It was an actual proposal

It is a common occurrence for cities to change the name of streets and Atlanta is no exception to that practice. With the passage of time, the old street names mean less to the newer generations than to previous generations and there is a natural desire to want to honor the contributions of more contemporary individuals. Street name changes are, more or less, accepted until somebody wants to change the name of a street that someone else thinks shouldn’t be changed. Then, public opinion usually rules the day.

Over the years Atlanta has seen a number of streets get new names. Many of the city’s thoroughfares named after Confederate soldiers have been replaced. Forrest Avenue became Ralph McGill Boulevard. Gordon Street became Ralph David Abernathy Boulevard. And then there was Stewart Avenue, a street who’s reputation became so tainted that somebody figured we’d better start calling it Metropolitan Parkway. Hardy Ivy, the first white settler of European descent in the area that is now the city limits of Atlanta, lost his street. It became Peachtree Center Avenue, presumedly because one can never have enough Peachtree streets. And famously, Auburn Avenue got its name because somebody felt that Wheat Street just wasn’t cosmopolitan enough.

The practice of changing a street’s name is certainly not one that is new, it has been going on for decades, maybe longer. In fact, there was a proposal brought before Atlanta’s city council in 1909 that, to us, seemed so ridiculously illogical that we just had to make it the subject of this week’s Stories of Atlanta.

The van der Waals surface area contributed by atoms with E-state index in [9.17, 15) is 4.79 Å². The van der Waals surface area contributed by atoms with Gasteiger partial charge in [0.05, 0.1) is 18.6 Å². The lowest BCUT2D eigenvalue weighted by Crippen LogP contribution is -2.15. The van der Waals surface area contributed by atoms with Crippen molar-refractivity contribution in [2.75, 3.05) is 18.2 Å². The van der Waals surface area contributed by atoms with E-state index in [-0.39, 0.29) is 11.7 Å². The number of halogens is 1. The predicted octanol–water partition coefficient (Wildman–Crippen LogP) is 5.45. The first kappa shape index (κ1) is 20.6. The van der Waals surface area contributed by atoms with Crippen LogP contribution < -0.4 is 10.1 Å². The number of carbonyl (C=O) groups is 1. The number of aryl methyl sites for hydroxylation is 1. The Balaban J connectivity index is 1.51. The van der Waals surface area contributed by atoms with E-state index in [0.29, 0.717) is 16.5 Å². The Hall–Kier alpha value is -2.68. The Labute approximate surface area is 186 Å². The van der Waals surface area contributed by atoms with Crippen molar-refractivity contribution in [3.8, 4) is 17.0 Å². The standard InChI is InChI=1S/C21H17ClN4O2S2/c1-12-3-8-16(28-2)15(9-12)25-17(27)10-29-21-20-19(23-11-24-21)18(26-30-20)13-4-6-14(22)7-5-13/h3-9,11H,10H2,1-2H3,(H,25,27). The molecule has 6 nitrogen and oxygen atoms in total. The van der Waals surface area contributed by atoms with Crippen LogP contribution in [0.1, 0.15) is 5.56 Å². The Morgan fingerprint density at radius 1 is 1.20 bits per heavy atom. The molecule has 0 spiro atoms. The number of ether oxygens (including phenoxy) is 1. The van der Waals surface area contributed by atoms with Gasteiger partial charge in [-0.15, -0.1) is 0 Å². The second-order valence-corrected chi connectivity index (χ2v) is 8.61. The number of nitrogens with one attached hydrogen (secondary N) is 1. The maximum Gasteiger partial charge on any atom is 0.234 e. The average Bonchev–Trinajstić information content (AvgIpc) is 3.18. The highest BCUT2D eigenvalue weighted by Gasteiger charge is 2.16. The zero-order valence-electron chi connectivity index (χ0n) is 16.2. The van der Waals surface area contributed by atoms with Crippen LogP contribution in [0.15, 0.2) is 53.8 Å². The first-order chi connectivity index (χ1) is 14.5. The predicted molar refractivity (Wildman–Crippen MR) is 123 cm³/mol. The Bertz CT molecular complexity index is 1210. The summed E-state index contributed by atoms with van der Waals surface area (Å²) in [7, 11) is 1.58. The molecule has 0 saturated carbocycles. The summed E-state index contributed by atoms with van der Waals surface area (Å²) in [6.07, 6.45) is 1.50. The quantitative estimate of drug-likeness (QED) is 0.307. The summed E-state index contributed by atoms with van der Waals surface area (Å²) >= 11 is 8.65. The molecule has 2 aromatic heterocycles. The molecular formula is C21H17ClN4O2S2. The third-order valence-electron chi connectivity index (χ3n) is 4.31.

Lance Russell is an Atlanta-based filmmaker and media communicator who, for over three decades, has been entrusted by clients to tell their stories. A seasoned producer with an innate ability to cut to the heart of the matter, Lance’s instincts are tailor-made for today’s “media bite” culture. Brief, poignant and always entertaining, Lance’s current passion is bringing Atlanta’s colorful and inspiring past to life with his “rest of the story” style video series, Stories of Atlanta. “History’s best communicators,” says Lance, “have always been storytellers. It’s in our DNA. ‘Once upon a time’ is how we got to where we are now.”

4 replies
  1. Chad Carlson says:

    I am reading From Peachtree to Sweet Auburn and I have totally lost reference when they mention various streets downtown because all the names have been changed!Report

    Reply
  2. Burroughston Broch says:

    Each generation brings a new crowd of people who demand their egos be flattered by naming streets after them. There are more egotists than new streets.Report

    Reply

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